Reuven and Shimon are new roommates at yeshiva. Reuven went away for Shabbat, and Shimon stayed at the Yeshiva. Sunday morning after Shahrit, it was raining pretty hard - interestingly, it was the first time it had rained all year at the Yeshiva - and Reuven was not yet back at the yeshiva. Shimon wanted to run out to the store to buy some nosh, but he didn't have an umbrella. Thinking that Reuven wouldn't mind, Shimon borrowed Reuven's umbrella and made the trip to the grocery.
When Shimon got back from the store, it was time for first seder, but he could not find his Gemara. Seeing Reuven's Gemara, and again assuming that Reuven would not mind, Shimon borrowed it to learn from.
When Reuven got back to the Yeshiva later on in the day, Shimon saw that Reuven had brought back homemade caramel popcorn, Shimon's very favorite nosh - and one that was very difficult to obtain. Shimon noticed that Reuven did not offer any of the caramel popcorn - or anything else - to him. But, as Reuven ate the nosh, Shimon made it his business to sit next to Reuven and to discuss the Gemara with him. When Reuven continued to eat, still without offering any to Shimon, Shimon asked, "Could I please have some of the caramel popcorn?"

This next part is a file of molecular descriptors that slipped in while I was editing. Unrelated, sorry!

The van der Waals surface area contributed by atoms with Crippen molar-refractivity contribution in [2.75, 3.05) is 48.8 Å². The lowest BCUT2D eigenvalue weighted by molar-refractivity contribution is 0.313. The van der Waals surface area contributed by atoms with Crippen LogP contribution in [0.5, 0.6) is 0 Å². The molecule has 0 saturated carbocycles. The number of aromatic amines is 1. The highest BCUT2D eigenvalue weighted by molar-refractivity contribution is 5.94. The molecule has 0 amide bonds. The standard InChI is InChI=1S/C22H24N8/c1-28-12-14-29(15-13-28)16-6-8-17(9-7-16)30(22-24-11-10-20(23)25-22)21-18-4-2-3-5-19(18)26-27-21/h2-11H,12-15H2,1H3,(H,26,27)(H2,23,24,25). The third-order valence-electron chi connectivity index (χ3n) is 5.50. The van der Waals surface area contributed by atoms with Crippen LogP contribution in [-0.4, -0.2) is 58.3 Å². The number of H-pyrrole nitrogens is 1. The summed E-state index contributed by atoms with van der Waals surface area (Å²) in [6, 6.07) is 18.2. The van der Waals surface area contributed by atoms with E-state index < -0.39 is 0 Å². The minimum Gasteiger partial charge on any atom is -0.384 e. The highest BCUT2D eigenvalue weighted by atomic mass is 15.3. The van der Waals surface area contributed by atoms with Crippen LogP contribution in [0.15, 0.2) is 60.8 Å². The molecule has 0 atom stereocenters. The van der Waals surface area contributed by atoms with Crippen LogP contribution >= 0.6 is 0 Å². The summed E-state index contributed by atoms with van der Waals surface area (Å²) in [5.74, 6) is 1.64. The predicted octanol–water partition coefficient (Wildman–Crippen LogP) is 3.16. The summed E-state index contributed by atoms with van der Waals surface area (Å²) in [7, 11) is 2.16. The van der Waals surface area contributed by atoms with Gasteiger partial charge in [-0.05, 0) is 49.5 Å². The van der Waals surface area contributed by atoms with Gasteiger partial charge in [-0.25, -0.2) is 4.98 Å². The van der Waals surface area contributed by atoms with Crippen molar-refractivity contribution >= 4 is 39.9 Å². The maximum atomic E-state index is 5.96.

Explain all of the things, if any, that Shimon has done wrong.
May one trick the telephone company? The following issue was posed to a Posek. Assume that when someone makes an operator-assisted call from Israel to the United States, the operator asks for the number from which he is calling in order to bill that phone. Assume also that the operator does not check to see if the phone is a private phone or a public phone. If so, may Reuven, who is in Israel, use a public phone to make a call to the United States, give the operator the number of the public phone from which he is calling, and then never pay for the call?